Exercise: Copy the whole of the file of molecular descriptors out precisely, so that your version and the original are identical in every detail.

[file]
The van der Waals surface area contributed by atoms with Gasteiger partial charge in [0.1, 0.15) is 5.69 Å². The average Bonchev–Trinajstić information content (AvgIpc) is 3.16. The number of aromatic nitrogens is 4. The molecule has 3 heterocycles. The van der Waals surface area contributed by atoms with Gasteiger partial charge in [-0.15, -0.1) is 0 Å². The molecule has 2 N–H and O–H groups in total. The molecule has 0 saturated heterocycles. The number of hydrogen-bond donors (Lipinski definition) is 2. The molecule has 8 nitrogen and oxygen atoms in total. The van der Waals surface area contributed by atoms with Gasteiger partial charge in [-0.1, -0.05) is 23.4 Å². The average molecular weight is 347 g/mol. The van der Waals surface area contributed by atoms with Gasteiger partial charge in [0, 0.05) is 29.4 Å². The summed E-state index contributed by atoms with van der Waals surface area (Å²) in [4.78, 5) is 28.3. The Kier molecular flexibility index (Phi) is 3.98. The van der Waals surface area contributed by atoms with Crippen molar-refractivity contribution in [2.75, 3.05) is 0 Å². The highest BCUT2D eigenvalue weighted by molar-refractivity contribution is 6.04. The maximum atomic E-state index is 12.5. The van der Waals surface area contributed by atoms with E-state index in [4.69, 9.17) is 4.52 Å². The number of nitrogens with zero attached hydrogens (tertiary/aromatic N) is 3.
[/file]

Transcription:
The van der Waals surface area contributed by atoms with Gasteiger partial charge in [0.1, 0.15) is 5.69 Å². The average Bonchev–Trinajstić information content (AvgIpc) is 3.16. The number of aromatic nitrogens is 4. The molecule has 3 heterocycles. The van der Waals surface area contributed by atoms with Gasteiger partial charge in [-0.15, -0.1) is 0 Å². The molecule has 2 N–H and O–H groups in total. The molecule has 0 saturated heterocycles. The number of hydrogen-bond donors (Lipinski definition) is 2. The molecule has 8 nitrogen and oxygen atoms in total. The van der Waals surface area contributed by atoms with Gasteiger partial charge in [-0.1, -0.05) is 23.4 Å². The average molecular weight is 347 g/mol. The van der Waals surface area contributed by atoms with Gasteiger partial charge in [0, 0.05) is 29.4 Å². The summed E-state index contributed by atoms with van der Waals surface area (Å²) in [4.78, 5) is 28.3. The Kier molecular flexibility index (Phi) is 3.98. The van der Waals surface area contributed by atoms with Crippen molar-refractivity contribution in [2.75, 3.05) is 0 Å². The highest BCUT2D eigenvalue weighted by molar-refractivity contribution is 6.04. The maximum atomic E-state index is 12.5. The van der Waals surface area contributed by atoms with E-state index in [4.69, 9.17) is 4.52 Å². The number of nitrogens with zero attached hydrogens (tertiary/aromatic N) is 3.